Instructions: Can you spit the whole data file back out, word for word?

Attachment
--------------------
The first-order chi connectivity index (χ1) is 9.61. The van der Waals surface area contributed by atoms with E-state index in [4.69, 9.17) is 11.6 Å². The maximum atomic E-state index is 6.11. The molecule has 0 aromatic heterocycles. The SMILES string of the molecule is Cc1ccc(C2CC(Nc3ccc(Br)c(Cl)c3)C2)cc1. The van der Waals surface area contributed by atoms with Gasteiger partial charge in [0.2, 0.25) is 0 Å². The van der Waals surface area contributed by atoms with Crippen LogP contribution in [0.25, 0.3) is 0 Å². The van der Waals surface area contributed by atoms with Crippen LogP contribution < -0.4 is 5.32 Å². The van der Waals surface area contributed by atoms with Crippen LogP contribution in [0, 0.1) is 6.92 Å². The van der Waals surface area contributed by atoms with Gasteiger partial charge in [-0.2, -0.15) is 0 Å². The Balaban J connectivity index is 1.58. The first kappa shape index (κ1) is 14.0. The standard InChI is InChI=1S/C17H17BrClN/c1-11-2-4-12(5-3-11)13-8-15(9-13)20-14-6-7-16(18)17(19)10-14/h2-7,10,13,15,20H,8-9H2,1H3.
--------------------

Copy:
The first-order chi connectivity index (χ1) is 9.61. The van der Waals surface area contributed by atoms with E-state index in [4.69, 9.17) is 11.6 Å². The maximum atomic E-state index is 6.11. The molecule has 0 aromatic heterocycles. The SMILES string of the molecule is Cc1ccc(C2CC(Nc3ccc(Br)c(Cl)c3)C2)cc1. The van der Waals surface area contributed by atoms with Gasteiger partial charge in [0.2, 0.25) is 0 Å². The van der Waals surface area contributed by atoms with Crippen LogP contribution in [0.25, 0.3) is 0 Å². The van der Waals surface area contributed by atoms with Crippen LogP contribution < -0.4 is 5.32 Å². The van der Waals surface area contributed by atoms with Crippen LogP contribution in [0, 0.1) is 6.92 Å². The van der Waals surface area contributed by atoms with Gasteiger partial charge in [-0.2, -0.15) is 0 Å². The Balaban J connectivity index is 1.58. The first kappa shape index (κ1) is 14.0. The standard InChI is InChI=1S/C17H17BrClN/c1-11-2-4-12(5-3-11)13-8-15(9-13)20-14-6-7-16(18)17(19)10-14/h2-7,10,13,15,20H,8-9H2,1H3.